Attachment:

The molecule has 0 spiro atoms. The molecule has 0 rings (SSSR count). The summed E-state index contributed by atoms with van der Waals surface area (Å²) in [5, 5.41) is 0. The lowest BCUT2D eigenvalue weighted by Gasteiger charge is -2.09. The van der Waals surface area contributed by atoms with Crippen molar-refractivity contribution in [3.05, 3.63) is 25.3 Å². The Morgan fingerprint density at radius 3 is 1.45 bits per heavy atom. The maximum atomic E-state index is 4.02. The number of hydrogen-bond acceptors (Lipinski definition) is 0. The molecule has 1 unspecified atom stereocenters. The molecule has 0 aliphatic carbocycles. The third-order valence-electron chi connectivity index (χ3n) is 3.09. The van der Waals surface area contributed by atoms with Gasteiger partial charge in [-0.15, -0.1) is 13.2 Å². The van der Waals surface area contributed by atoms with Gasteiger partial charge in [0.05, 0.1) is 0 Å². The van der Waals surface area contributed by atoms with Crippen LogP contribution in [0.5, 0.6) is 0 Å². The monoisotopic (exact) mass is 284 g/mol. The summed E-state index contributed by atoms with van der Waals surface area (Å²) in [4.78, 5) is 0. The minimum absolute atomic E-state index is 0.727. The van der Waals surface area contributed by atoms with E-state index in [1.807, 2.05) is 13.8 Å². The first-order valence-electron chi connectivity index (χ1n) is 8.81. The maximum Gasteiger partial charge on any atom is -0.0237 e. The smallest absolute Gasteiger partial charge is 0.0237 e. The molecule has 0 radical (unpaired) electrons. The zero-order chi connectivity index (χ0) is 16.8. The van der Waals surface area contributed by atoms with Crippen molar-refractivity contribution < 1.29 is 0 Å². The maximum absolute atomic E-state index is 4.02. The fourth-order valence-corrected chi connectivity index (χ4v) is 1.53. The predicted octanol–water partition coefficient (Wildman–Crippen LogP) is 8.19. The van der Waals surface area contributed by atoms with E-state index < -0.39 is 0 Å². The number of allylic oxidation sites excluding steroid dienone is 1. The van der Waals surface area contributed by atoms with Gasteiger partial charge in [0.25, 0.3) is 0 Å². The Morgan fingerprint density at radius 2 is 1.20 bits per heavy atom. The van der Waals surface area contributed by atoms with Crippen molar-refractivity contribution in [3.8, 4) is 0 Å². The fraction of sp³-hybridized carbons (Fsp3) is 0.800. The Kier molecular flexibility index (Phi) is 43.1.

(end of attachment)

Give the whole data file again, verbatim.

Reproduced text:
The molecule has 0 spiro atoms. The molecule has 0 rings (SSSR count). The summed E-state index contributed by atoms with van der Waals surface area (Å²) in [5, 5.41) is 0. The lowest BCUT2D eigenvalue weighted by Gasteiger charge is -2.09. The van der Waals surface area contributed by atoms with Crippen molar-refractivity contribution in [3.05, 3.63) is 25.3 Å². The Morgan fingerprint density at radius 3 is 1.45 bits per heavy atom. The maximum atomic E-state index is 4.02. The number of hydrogen-bond acceptors (Lipinski definition) is 0. The molecule has 1 unspecified atom stereocenters. The molecule has 0 aliphatic carbocycles. The third-order valence-electron chi connectivity index (χ3n) is 3.09. The van der Waals surface area contributed by atoms with Gasteiger partial charge in [-0.15, -0.1) is 13.2 Å². The van der Waals surface area contributed by atoms with Gasteiger partial charge in [0.05, 0.1) is 0 Å². The van der Waals surface area contributed by atoms with Crippen LogP contribution in [0.5, 0.6) is 0 Å². The monoisotopic (exact) mass is 284 g/mol. The summed E-state index contributed by atoms with van der Waals surface area (Å²) in [4.78, 5) is 0. The minimum absolute atomic E-state index is 0.727. The van der Waals surface area contributed by atoms with E-state index in [1.807, 2.05) is 13.8 Å². The first-order valence-electron chi connectivity index (χ1n) is 8.81. The maximum Gasteiger partial charge on any atom is -0.0237 e. The smallest absolute Gasteiger partial charge is 0.0237 e. The molecule has 0 radical (unpaired) electrons. The zero-order chi connectivity index (χ0) is 16.8. The van der Waals surface area contributed by atoms with Crippen molar-refractivity contribution < 1.29 is 0 Å². The maximum absolute atomic E-state index is 4.02. The fourth-order valence-corrected chi connectivity index (χ4v) is 1.53. The predicted octanol–water partition coefficient (Wildman–Crippen LogP) is 8.19. The van der Waals surface area contributed by atoms with E-state index < -0.39 is 0 Å². The number of allylic oxidation sites excluding steroid dienone is 1. The van der Waals surface area contributed by atoms with Gasteiger partial charge in [0.25, 0.3) is 0 Å². The Morgan fingerprint density at radius 2 is 1.20 bits per heavy atom. The van der Waals surface area contributed by atoms with Crippen molar-refractivity contribution in [3.8, 4) is 0 Å². The fraction of sp³-hybridized carbons (Fsp3) is 0.800. The Kier molecular flexibility index (Phi) is 43.1.